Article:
Doctors are catching up as well with the knowledge that a sperm test alone often doesn’t give you the full picture and that men deserve a full assessment with a review of all the possible factors that can affect a their fertility before resorting to assisted reproductive therapies like insemination and IVF treatment.
Is male infertility a medical problem?
Let’s look at the reasons behind male infertility. There are many. You will see that male infertility is a medical problem. There are many ways a fertility doctor can fully assess a man to understand his fertility issues. There are also a range of good medical treatments available for male infertility.
So what causes male infertility?
Many people who visit our clinic have very little idea about how sperm make a baby. To understand the causes of male infertility, you need to know some basic information. How sperm are produced, how they get to the right place and then how they fertilise the egg. Then the root cause of male infertility becomes clear.
Causes of male infertility: Sexual Function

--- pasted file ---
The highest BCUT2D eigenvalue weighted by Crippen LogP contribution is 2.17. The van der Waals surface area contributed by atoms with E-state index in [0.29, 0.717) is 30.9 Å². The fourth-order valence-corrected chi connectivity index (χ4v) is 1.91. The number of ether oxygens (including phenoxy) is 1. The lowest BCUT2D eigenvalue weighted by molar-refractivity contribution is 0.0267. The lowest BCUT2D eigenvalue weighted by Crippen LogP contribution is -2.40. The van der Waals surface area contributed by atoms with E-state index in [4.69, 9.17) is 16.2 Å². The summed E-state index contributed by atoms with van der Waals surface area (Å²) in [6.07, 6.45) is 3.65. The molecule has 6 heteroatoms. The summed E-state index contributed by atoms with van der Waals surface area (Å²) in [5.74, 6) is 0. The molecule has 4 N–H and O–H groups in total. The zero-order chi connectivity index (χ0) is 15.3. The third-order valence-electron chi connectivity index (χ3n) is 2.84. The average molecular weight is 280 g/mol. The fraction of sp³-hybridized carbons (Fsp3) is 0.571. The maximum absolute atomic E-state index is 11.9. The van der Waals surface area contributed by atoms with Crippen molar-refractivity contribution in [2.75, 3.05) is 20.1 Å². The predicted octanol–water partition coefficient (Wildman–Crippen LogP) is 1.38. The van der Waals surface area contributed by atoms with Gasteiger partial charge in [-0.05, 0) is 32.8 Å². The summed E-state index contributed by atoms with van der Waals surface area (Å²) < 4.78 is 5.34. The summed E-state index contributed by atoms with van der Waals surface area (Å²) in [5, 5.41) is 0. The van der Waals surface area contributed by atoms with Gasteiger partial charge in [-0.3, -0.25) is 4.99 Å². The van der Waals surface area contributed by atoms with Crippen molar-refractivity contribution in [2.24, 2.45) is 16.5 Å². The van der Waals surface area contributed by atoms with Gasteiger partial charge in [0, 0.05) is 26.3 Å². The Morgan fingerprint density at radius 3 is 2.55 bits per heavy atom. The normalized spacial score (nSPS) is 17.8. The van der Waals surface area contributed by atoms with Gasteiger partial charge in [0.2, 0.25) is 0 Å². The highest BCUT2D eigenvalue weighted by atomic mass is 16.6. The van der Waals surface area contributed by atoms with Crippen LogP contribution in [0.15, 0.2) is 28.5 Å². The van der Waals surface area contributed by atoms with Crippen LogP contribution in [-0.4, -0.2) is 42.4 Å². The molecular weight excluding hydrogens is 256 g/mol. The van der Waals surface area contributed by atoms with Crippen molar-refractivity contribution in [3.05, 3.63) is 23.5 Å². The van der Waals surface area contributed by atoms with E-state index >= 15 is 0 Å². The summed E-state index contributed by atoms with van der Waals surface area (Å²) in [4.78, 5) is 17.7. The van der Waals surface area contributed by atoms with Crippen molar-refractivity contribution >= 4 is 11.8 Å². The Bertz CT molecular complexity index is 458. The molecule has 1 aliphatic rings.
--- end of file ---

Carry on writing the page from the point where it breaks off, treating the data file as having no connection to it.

Here’s how it all works: Right at the beginning of the process, sperm need to be ejaculated into the vagina. Some couples have a problem here: Erectile dysfunction or difficulty getting or maintaining an erection can cause infertility.
ED or erectile dysfunction is a common problem that can affect couples from time to time. More than 50% of men will experience it at some point. When it occurs most of the time, infertility is common. ED can be caused by medical conditions such as diabetes. Checking the man’s medical history carefully and doing some simple blood tests can identify these causes of male infertility.
Some couples have other types of sexual difficulty. There are many ways to have a fulfilling sex life and not all of them will lead to a pregnancy. For some people penetrative sex, where the penis goes into the vagina during sex, is impossible.